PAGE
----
Lorna Oldershaw

The uplands of Scotland are home to some iconic bird species seldom seen elsewhere in the UK. As I am sure you will agree, witnessing a bird like the majestic Golden Eagle flying above a mountain ridge or spotting the charismatic Ptarmigan in full winter plumage against its snowy white background, can add a little extra something to your day in the hills. During a visit to the high tops of the Cairngorms in summer, you may be lucky enough to catch a glimpse of the beautiful Dotterel, a small brightly coloured wader which chooses to breed high on the Cairngorms Plateau. You might also be fortunate enough to share your lunch stop on Ben Macdui with a flock of Snow Bunting, flitting around the cairn, looking to share any leftover sandwich crumbs. All of these wildlife moments add to our lasting memories of the time we spend in Scotland's uplands. In addition to memories, these sightings can also help to improve our knowledge of upland bird species and the habitats they are found in. Upland habitats cover more than half of Scotland and are important areas for a whole host of species.

These include internationally important habitats such as heather moorland and blanket bog, both of which are globally scarce but found throughout the uplands of Scotland. Due to changes in climate and changes in the way in which land is managed, our uplands are facing an uncertain future. Currently there is not enough evidence to know what effect these and other changes may be having on upland wildlife. To try to find out more, the British Trust for Ornithology (BTO), along with a number of partner organisations, is running a project called "What's Up?". The project has been set up to try to increase our knowledge of birds in the uplands and to look at how they are responding to the changes in these habitats. We urgently need to improve monitoring of upland wildlife in order to assess the impact of changes and plan conservation action accordingly. We need anyone who works or 'plays' in upland habitats to send us their sightings of birds whilst out and about. Hillwalkers, climbers and outdoor enthusiasts - you are the ones who are out there in the field accessing Scotland's uplands, and you are the people who are witnessing what bird species are present and absent from an area. By letting us know about the wildlife you see whilst out exploring the uplands of Scotland, you can really make a difference.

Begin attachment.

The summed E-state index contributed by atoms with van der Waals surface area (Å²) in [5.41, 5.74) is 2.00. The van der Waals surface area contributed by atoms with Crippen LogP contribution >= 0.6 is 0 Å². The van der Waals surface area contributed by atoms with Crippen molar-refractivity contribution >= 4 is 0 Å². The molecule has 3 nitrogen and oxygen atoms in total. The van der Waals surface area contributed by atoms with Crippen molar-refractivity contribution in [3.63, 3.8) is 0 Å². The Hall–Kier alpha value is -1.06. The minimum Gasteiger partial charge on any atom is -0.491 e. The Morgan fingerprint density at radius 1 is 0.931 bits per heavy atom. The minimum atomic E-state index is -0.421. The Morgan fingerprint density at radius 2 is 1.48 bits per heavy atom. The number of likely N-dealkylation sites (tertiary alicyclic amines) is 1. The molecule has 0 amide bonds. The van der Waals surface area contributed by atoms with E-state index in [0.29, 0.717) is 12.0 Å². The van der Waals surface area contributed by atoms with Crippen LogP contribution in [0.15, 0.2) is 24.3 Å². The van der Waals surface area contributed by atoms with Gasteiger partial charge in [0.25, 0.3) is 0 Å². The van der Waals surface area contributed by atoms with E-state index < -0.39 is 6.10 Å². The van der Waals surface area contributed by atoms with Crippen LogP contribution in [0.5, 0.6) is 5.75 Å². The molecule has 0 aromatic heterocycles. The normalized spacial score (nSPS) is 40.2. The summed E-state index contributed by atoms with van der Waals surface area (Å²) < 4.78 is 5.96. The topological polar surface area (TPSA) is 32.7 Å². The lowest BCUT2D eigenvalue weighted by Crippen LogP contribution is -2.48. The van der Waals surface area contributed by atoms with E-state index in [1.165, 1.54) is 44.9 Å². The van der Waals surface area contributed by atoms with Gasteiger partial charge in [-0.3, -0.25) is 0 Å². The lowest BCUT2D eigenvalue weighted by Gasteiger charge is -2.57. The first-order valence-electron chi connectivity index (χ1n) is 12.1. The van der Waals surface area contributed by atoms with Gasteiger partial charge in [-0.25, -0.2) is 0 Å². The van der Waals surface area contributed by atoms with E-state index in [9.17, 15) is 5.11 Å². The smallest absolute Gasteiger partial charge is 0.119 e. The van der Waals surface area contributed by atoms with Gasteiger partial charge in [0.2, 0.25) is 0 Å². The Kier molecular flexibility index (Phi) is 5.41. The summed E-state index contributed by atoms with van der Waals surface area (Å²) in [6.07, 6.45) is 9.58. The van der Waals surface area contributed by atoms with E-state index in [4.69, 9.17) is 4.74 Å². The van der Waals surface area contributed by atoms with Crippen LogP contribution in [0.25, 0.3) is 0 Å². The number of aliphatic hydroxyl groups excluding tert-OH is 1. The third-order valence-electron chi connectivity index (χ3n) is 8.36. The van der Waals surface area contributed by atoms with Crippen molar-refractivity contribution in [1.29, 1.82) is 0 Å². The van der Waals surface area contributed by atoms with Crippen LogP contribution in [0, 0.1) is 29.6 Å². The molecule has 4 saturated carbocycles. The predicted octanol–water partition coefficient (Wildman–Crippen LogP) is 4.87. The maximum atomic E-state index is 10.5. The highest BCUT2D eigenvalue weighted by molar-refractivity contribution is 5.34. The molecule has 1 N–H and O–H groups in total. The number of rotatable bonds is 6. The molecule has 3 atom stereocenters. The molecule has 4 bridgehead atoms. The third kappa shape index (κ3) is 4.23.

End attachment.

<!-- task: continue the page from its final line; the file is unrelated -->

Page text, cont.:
Photo: 'Dotterel' © Edmund Fellowes

If you are able to take part in the project there are a number of ways to get involved. The quickest and easiest way option is to record birds while out and about, and then submit your sightings to us via email to whatsup@bto.org. Please send details of what, when and where (6 figure NGR). For those who are existing 'BirdTrack' users, 'roving records' or 'complete lists' can be completed either online or via the 'BirdTrack App'.

If you spend time above 750m, then why not take part in a mountain transect? A transect can be carried out on a route of your choice and only needs to be walked once, so there is no requirement for return visits. You simply need to record the birds seen and not seen in each 1km square of the OS grid, above 750m. We will soon be launching a new and improved recording form which should make recording your sightings even easier. The core period for this survey is May - July but we welcome transect forms throughout the year as it gives us valuable additional information on resident species such as Ptarmigan. If you are interested in learning more about mountain transects, please check out our website or contact me at lorna.oldershaw@bto.org for more information.

In addition to surveying, we also have identification guides and postcards for the project. If you would like an ID guide or you think you could help to distribute these in suitable locations, such as outdoor shops, rural post offices and/or community halls, please get in touch.

I hope this has given you some insight into how you can help to improve our knowledge of the birds of Scotland's uplands and has inspired you to get involved in the "What's Up?" project whilst out on your adventures. Any help you can give will be greatly appreciated and really can make a difference.

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